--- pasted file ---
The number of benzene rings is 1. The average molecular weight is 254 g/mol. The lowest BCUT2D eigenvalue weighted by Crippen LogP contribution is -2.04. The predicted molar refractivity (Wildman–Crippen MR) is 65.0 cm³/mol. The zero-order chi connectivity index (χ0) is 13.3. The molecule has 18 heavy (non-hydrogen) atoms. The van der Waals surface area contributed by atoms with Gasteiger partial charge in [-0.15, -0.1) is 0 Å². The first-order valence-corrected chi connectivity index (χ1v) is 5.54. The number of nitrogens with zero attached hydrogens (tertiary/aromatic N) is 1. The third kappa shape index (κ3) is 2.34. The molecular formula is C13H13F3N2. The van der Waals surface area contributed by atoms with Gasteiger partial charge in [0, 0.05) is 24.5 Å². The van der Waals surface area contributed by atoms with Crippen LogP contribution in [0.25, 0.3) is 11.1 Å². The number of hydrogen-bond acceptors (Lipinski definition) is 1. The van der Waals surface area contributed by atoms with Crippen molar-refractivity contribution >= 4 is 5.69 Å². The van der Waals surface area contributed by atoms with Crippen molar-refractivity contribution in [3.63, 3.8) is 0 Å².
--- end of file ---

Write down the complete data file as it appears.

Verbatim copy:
The number of benzene rings is 1. The average molecular weight is 254 g/mol. The lowest BCUT2D eigenvalue weighted by Crippen LogP contribution is -2.04. The predicted molar refractivity (Wildman–Crippen MR) is 65.0 cm³/mol. The zero-order chi connectivity index (χ0) is 13.3. The molecule has 18 heavy (non-hydrogen) atoms. The van der Waals surface area contributed by atoms with Gasteiger partial charge in [-0.15, -0.1) is 0 Å². The first-order valence-corrected chi connectivity index (χ1v) is 5.54. The number of nitrogens with zero attached hydrogens (tertiary/aromatic N) is 1. The third kappa shape index (κ3) is 2.34. The molecular formula is C13H13F3N2. The van der Waals surface area contributed by atoms with Gasteiger partial charge in [0, 0.05) is 24.5 Å². The van der Waals surface area contributed by atoms with Crippen LogP contribution in [0.25, 0.3) is 11.1 Å². The number of hydrogen-bond acceptors (Lipinski definition) is 1. The van der Waals surface area contributed by atoms with Crippen molar-refractivity contribution >= 4 is 5.69 Å². The van der Waals surface area contributed by atoms with Crippen molar-refractivity contribution in [3.63, 3.8) is 0 Å².